Home Cyber Security News Researcher Earns $10K Bounty For A Google Cloud Project SSRF Flaw

Researcher Earns $10K Bounty For A Google Cloud Project SSRF Flaw

by Abeerah Hashim
Google Cloud Project flaw

A security researcher has recently found a flaw in Google Cloud Project that allows for SSRF attacks. The researcher won a hefty bounty for reporting the flaw and the subsequent patch bypass.

Google Cloud Project SSRF Flaw

Through a recent blog post, security researcher David Schütz has explained how an SSRF flaw riddled Google Cloud Project.

As elaborated, he found this vulnerability while analyzing “Discovery Documents” for Google API services where “Jobs API” caught his attention. Tracing it further made him reach the Google Engine App that serves as a proxy to provide API access. However, while this proxy blocked access to Google’s internal resources, a whitelisting bypass existed to override this security mechanism.

Describing the actual vulnerability, the researcher stated in the post,

Access Token for internal GCP project “cxl-services” (with scopes “https://www.googleapis.com/auth/dispatcher, https://www.googleapis.com/auth/jobs and https://www.googleapis.com/auth/cloud-platform“) can be leaked using a URL whitelist bypass on https://cxl-services.appspot.com/proxy.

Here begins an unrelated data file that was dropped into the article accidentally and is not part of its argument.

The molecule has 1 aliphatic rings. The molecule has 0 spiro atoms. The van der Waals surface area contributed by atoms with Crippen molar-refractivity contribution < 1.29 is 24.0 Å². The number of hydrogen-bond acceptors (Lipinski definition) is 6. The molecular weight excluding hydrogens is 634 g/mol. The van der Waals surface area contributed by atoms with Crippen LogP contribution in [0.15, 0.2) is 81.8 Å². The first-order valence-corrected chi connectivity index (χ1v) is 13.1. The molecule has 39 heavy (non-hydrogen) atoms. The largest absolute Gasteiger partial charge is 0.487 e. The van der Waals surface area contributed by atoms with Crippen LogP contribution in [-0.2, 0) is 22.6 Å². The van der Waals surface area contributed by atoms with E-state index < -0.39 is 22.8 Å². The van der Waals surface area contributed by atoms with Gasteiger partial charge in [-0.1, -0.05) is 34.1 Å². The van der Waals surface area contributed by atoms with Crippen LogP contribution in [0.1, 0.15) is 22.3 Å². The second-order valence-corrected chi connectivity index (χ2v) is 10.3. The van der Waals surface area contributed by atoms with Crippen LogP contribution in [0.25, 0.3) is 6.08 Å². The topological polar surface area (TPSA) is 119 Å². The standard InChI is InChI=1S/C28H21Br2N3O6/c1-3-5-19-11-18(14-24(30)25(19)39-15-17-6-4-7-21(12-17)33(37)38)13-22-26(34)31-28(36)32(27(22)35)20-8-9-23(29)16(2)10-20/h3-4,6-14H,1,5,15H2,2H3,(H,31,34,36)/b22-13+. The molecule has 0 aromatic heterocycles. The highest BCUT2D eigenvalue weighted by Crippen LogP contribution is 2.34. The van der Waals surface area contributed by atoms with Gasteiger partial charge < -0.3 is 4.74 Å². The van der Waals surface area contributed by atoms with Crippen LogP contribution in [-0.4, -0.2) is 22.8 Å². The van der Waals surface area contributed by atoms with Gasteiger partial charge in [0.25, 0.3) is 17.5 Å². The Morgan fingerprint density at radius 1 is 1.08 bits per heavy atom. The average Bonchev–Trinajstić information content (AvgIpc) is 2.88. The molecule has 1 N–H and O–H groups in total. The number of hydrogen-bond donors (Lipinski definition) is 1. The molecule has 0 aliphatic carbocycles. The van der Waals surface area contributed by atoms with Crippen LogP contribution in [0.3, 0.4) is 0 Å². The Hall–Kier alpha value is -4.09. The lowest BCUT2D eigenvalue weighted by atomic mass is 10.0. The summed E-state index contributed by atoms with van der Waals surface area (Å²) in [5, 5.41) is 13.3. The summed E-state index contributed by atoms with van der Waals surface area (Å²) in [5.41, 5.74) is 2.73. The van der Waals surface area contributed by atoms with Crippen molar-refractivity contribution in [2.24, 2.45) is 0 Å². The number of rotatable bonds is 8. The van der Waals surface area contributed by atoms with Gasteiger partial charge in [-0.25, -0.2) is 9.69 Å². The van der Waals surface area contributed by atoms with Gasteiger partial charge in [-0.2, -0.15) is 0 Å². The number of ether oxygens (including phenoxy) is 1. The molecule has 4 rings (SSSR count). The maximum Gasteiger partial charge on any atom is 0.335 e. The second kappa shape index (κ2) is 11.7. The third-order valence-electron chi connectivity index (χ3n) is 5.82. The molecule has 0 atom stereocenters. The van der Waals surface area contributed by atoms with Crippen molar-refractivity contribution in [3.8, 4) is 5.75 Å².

Regarding the impact of this SSRF flaw upon an exploit, the researcher noted,

An anonymous attacker could exploit the URL validation vulnerability, and steal the access token the cxl-services.appspot.com App Engine app is sending.
Using this access token, the attacker could access resources on GCP projects docai-democxl-services, garage-staging and p-jobs.

Consequently, such exploitation would allow taking over the App Engine app and GKE cluster (used by docai-demo) to steal contents of demo API requests and return malicious responses. Similarly, such attacks would also permit privilege escalation to access internal Google Cloud resources.

The researcher has elaborated the details of his findings in the following video.

Google Deployed The Fix

According to the emails the researcher shared in his post, he immediately notified Google of the flaw right after discovery. Consequently, Google acknowledged his findings and started working on a fix. Whereas the tech giant rewarded the researcher with a $4133.70 bounty for the bug report.

However, upon testing the fix deployed by Google, the researcher could bypass it all over. Hence, this new finding earned him another $3133.70 bounty.

While the subsequent fix addressed the bypass, a few months later, the researcher again reached out to Google upon finding the old vulnerable versions on the AppEngine app. Eventually, while addressing this matter, Google rewarded him with another $3133.70  bounty for the report.

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